J. Markoff, Apr 3, "….But enormous traffic jams in China’s largest cities can make driving a less-than-romantic experience. Why not let a machine built with artificial intelligence inside do the work for you?…" Read more Hmmm… Not the best article. I should up my standards. Alain
Some other thoughts that deserve your attention
E. Taub, Apt 7. "… The system saves fuel and reduces emissions by cutting the engine when the car comes to a full stop and restarting when the foot is taken off the brake. One of the first things Dr. Tao does after starting the engine: He turns off the feature. The problem, Dr. Tao says, is that the stopping and restarting is rather intrusive. “You actually feel it restarting,” he said. “In terrible stop-and-go traffic this thing comes on and off constantly. In 20 minutes you can have 50 stop-and-start cycles. It can drive you totally insane.”
Mercedes defends its technology, known as ECO Start/Stop, calling it “one of the most seamless systems,” according to Christian Bokich, a company spokesman. “Customers with any concerns always have the option of defeating the system each time they enter and start the vehicle.” …
For the technology to work for consumers, the experience needs to be seamless, manufacturers say. “Restarts must be fast, smooth, with no noise and little vibration,” said Ulrich Muehleisen,…" Read more Hmmm… If the system MUST BE…, why is it put into cars when it isn’t and if it is, don’t include the turn off mechanism that allows the Drs of this world to so self important. (However, if you often experience 50 start-stop cycles in 20 minutes you should be turning off the problems that got you there.) Alain
N. Stockton, Apr 8, "TODAY IN SPACE history, a rocket went to space. No big. But then it came back down and landed on a drone barge in the middle of the ocean.
The rocket was a Falcon 9, built by SpaceX, Elon Musk‘s commercial spaceflight company. On its own, the retropropulsion landing is a major technological accomplishment. But it means even more as a step toward reliably getting humans off of Earth—maybe even permanently. “In order for us to really open up access to space,” Musk said in a press conference shortly after the landing, “we need to achieve full and rapid reusability.”…
But the challenges will continue even once SpaceX nails reusability of the Falcon 9. SpaceX’s other rocket, the Falcon Heavy, is designed to deliver spacecraft to high, geosynchronous orbit. That means simultaneously landing three separate boosters coming down way hotter, and faster. “The thing about high velocity landings is not just the wind, but the heat,” Musk said. “Peak heating grows as the cube of velocity, so your rockets really want to melt.”…Read more Hmmm… See video. and this one. This is really impressive!! Alain
Y. Gautam, Jan 2016,"…There is synergy between AV and CV – CV brings additional and incremental benefits to AVs…." Read more Hmmm… Nice concise way to put it. Alain
Recompiled Old News & Smiles:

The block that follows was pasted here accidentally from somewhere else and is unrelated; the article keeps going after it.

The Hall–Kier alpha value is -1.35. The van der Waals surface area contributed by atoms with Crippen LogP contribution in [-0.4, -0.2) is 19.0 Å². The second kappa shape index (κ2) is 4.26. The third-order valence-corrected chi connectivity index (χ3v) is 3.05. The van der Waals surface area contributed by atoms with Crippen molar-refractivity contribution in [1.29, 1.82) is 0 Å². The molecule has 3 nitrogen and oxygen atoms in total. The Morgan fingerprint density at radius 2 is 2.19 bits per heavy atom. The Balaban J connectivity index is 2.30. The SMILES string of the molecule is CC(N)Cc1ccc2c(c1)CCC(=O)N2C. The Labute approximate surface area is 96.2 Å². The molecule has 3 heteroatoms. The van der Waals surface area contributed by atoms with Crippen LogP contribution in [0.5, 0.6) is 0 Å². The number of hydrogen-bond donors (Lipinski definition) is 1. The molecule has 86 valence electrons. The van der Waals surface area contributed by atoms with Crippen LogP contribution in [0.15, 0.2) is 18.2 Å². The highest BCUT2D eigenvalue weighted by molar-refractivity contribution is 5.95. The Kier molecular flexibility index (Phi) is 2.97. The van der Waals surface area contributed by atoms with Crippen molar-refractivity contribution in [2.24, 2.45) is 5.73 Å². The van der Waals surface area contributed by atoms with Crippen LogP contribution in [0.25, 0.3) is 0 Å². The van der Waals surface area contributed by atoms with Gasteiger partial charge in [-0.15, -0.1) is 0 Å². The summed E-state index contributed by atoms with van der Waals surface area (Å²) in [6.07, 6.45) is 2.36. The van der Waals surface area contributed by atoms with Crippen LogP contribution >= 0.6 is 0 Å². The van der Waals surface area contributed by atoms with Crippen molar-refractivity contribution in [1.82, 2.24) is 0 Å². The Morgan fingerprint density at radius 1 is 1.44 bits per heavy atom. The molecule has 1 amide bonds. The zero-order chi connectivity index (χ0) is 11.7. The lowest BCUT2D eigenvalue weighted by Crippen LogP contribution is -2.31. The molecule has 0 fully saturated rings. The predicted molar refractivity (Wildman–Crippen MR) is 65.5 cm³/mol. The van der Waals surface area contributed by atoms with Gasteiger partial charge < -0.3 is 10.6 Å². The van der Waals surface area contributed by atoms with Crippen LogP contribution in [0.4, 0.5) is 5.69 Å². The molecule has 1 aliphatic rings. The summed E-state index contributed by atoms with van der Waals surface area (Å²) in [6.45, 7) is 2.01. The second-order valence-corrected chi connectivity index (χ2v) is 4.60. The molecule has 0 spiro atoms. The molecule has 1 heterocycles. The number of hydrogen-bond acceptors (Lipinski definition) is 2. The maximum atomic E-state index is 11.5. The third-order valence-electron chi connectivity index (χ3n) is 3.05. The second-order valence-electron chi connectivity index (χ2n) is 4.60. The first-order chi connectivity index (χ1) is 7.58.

Half-baked stuff that probably doesn’t deserve your time:
THE MOST ADVANCED SELF-DRIVING CARS YOU CAN BUY TODAY
J. Bablansky. Apr 2016, "From Acura to Volvo, more and more car companies are getting into the game of self-driving tech, and it’s now easier — and more affordable — than ever to buy a car that basically drives itself…" Read more Hmmm… They are rated 1 through 6 and Tesla is 6 and the S-class is 5, I guess higher is better, but then why is Subaru 1 and Infinity is listed when the tech costs $8,700??? Half-baked!. Alain
C’mon Man! (These folks didn’t get/read the memo)
Calendar of Upcoming Events:
The National Transportation Center, University of Maryland
May 18, 2016
Recent Highlights of:
Hearing focus of SF 2569 Autonomous vehicles task force establishment and demonstration project for people with disabilities
Reuters, Mar 19, "Ride-hailing service Uber [UBER.UL] has sounded out car companies about placing a large order for self-driving cars, an auto industry source said on Friday. "They wanted autonomous cars," the source, who declined to be named, said. "It seemed like they were shopping around." Loss-making Uber would make drastic savings on its biggest cost — drivers — if it were able to incorporate self-driving cars into its fleet….Earlier on Friday, Germany’s Manager Magazin reported that Uber had placed an order for at least 100,000 Mercedes S-Class cars, citing sources at both companies….
The top-flight limousine, around 100,000 of which Mercedes-Benz sold last year, does not yet have fully autonomous driving functionality.." Read more Hmmmm…Uber has the current valuation to place the order; however, they aren’t the only ones that will want to place an advance order for such a fleet. Lyft will want to, Enterprise-Rent -A-Car (remember, they "pick you up" (while incurring an enormous labor expense) and all of the AlainkAutonomousTaxi companies that see the economic opportunity of providing on-demand mobility without incurring labor cost. It will be interesting to watch the bidding war for these driverless vehicles. All of this will be going on while Alphabet gobbles up the market with its own vehicle that it keeps for itself. Advertisers are already in the back seat of conventional cabs. While that revenue isn’t enough to pay for the driver, it is likely to substantially offset aTaxi’s operating and capitalization costs. What’s Alphabet’s other business?? 🙂 Alain
U.S. DOT and IIHS announce historic commitment of 20 automakers to make automatic emergency braking standard on new vehicles